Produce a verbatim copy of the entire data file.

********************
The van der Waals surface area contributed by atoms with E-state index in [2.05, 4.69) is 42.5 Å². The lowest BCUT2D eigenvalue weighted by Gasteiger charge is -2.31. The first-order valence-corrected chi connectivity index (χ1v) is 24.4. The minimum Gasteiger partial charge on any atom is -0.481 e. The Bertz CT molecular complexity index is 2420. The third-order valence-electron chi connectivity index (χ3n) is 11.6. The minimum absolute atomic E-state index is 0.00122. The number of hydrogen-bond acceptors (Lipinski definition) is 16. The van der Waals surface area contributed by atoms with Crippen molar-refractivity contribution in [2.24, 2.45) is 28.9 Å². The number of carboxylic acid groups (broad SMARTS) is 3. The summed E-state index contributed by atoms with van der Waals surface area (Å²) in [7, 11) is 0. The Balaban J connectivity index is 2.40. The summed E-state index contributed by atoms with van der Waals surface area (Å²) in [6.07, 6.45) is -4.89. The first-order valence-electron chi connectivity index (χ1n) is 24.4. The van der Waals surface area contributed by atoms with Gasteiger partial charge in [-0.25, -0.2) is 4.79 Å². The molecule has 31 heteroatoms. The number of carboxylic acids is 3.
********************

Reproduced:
The van der Waals surface area contributed by atoms with E-state index in [2.05, 4.69) is 42.5 Å². The lowest BCUT2D eigenvalue weighted by Gasteiger charge is -2.31. The first-order valence-corrected chi connectivity index (χ1v) is 24.4. The minimum Gasteiger partial charge on any atom is -0.481 e. The Bertz CT molecular complexity index is 2420. The third-order valence-electron chi connectivity index (χ3n) is 11.6. The minimum absolute atomic E-state index is 0.00122. The number of hydrogen-bond acceptors (Lipinski definition) is 16. The van der Waals surface area contributed by atoms with Crippen molar-refractivity contribution in [2.24, 2.45) is 28.9 Å². The number of carboxylic acid groups (broad SMARTS) is 3. The summed E-state index contributed by atoms with van der Waals surface area (Å²) in [7, 11) is 0. The Balaban J connectivity index is 2.40. The summed E-state index contributed by atoms with van der Waals surface area (Å²) in [6.07, 6.45) is -4.89. The first-order valence-electron chi connectivity index (χ1n) is 24.4. The van der Waals surface area contributed by atoms with Gasteiger partial charge in [-0.25, -0.2) is 4.79 Å². The molecule has 31 heteroatoms. The number of carboxylic acids is 3.